Shotwell left his former employer in February 2013 and says the projections were accurate.
Don’t overlook practical considerations
Grundy started a solo RIA; Shotwell joined another advisor. Going solo means taking on the myriad tasks of running an RIA as a business: marketing, compliance, administration, investment management and so on. Over time the advisor’s skill at and enjoyment of those tasks will become clear, at which point he or she can decide which duties to retain. Another option is to join an existing RIA, as Shotwell did, and leverage that organization’s resources. “You can choose to wear all those hats and figure out whether they fit or not and you’ll only do that in time,” says Shanks. “Or you could go to someone who has figured that out, does a better job than you probably would and then just lean on them for that (so) you can focus your attention on your clients. When we run the pro formas, usually the net income to the advisor is higher than if they were to create their own company.”
Consider the hybrid option
Another issue is the retention or disposition of former commission-based clients. Garcia says the advisors and advisor teams coming to Pershing typically derive 70 percent of their income from fee-based sources. They must decide how to transition their remaining book of business to a fee-based model or how to retain it as commission business when retention is in the client’s best interests, which can be the case with insurance products.
If retention is the best solution, Pershing helps advisors transitioning to RIA status affiliate with a broker-dealer that does not require advisors to become employees. That hybrid arrangement buys the advisor time to work out a transition for the commission business or to continue serving those clients. Combining both business models is often the most practical solution, Anderson maintains. “Very, very few people have ever just ripped the Band-Aid off, if you will, and say I’m going 100 percent fee today,” he says. “Most of them do it over a longer period of time.”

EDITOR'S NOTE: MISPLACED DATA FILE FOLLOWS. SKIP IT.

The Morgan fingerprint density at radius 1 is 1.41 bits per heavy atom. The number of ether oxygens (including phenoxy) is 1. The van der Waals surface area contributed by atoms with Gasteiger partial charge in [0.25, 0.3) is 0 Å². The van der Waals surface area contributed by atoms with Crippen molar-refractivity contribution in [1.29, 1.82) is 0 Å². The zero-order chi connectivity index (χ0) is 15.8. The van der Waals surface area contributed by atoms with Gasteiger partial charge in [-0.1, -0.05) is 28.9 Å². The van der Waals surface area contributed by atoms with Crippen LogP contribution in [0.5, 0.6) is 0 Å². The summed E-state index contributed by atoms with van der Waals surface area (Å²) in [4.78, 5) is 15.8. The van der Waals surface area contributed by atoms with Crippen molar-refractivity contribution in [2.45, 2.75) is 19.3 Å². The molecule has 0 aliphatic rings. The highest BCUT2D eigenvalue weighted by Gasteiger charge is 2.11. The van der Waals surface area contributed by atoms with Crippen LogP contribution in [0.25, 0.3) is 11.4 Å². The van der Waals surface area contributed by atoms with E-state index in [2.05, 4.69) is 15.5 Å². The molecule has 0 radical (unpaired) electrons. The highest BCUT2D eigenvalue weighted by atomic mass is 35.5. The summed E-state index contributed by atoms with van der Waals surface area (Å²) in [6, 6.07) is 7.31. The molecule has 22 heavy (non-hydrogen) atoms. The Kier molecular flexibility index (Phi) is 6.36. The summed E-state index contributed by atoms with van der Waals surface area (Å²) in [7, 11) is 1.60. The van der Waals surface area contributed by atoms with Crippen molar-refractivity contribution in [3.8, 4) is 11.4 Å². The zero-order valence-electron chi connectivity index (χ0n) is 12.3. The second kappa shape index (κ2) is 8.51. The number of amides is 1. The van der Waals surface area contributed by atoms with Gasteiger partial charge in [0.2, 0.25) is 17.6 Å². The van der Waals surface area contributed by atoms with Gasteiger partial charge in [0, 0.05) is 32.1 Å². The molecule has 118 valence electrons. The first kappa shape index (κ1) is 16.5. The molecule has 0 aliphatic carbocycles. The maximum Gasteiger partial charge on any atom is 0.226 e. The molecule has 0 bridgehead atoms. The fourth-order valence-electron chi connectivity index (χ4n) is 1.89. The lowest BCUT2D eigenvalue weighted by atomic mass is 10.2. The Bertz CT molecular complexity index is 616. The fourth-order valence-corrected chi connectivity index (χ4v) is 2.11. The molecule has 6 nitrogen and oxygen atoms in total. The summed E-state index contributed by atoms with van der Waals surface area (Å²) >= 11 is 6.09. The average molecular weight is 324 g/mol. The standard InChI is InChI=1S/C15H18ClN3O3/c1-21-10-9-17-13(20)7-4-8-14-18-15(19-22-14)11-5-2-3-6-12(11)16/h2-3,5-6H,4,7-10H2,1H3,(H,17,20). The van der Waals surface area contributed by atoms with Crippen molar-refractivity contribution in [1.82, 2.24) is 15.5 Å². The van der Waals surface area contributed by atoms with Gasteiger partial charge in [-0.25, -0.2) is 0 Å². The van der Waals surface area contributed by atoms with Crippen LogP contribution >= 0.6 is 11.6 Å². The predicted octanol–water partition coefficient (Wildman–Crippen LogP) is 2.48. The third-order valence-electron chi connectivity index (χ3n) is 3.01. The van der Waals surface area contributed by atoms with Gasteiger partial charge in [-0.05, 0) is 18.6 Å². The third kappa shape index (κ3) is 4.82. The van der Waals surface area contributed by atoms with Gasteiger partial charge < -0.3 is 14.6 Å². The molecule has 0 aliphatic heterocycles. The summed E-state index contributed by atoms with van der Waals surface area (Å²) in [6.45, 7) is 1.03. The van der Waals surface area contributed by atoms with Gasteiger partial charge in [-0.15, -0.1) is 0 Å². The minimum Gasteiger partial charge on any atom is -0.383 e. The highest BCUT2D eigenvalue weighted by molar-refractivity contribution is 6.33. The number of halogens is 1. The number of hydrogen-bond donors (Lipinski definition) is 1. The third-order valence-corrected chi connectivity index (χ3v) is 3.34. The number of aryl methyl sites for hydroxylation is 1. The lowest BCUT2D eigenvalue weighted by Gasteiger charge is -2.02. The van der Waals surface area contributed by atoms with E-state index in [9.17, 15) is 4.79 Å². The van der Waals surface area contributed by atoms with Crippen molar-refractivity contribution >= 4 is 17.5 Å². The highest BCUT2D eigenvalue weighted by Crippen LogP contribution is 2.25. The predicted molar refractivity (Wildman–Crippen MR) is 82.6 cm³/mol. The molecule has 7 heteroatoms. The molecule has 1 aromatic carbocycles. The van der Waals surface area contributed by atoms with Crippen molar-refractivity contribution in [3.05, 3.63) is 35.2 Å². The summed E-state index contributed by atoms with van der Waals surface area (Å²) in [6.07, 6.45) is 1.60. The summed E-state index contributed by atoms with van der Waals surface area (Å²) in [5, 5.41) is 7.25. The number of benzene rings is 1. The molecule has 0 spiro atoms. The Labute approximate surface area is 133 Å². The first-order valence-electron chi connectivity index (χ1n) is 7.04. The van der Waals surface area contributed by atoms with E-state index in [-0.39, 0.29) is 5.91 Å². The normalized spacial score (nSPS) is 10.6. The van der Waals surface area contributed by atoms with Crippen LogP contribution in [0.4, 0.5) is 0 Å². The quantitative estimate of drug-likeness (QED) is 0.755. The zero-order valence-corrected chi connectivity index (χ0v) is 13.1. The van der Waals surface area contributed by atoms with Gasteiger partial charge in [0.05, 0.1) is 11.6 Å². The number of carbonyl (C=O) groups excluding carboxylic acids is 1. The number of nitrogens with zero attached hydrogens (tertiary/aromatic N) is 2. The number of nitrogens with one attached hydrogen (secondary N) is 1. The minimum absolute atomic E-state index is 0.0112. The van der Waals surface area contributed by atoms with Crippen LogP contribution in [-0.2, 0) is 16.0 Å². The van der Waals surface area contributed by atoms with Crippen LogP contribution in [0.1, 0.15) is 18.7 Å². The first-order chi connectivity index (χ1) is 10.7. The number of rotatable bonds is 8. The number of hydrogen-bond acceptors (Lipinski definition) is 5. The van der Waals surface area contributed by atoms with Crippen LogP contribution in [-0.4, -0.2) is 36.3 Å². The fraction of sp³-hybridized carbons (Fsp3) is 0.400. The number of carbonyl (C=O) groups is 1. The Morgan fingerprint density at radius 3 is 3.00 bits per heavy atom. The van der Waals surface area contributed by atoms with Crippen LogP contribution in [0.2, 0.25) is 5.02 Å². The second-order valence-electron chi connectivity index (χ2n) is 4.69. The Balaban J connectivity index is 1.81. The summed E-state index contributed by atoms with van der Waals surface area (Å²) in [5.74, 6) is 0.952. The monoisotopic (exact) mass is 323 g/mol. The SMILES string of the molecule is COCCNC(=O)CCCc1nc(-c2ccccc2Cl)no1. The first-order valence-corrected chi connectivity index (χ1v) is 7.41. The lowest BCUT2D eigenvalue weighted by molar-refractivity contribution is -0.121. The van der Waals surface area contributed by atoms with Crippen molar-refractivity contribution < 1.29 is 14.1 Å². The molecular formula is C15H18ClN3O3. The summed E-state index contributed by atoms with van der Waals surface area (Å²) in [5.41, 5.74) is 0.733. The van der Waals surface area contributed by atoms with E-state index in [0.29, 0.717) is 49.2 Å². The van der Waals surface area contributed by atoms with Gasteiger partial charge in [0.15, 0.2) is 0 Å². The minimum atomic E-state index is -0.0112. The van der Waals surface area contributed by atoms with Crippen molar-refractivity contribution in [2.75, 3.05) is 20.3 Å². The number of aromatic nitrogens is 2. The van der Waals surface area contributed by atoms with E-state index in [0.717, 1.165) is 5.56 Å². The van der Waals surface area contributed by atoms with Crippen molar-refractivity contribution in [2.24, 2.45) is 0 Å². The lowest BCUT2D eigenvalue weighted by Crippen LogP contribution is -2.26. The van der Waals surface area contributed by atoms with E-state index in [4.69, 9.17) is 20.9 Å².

Reid agrees that a hybrid transition is often smoother for both the advisor and clients. It also gives advisors more flexibility for applying the right model to each client’s situation. She cites the example of an older client with minimal trading needs in his account and consequently incurs modest commission expenses. “You don’t necessarily want to change that person to fee-based if you’re not providing other services and other benefits to them for that,” she says. “Allowing you to have the option to keep them commission-only is for the benefit of the client.”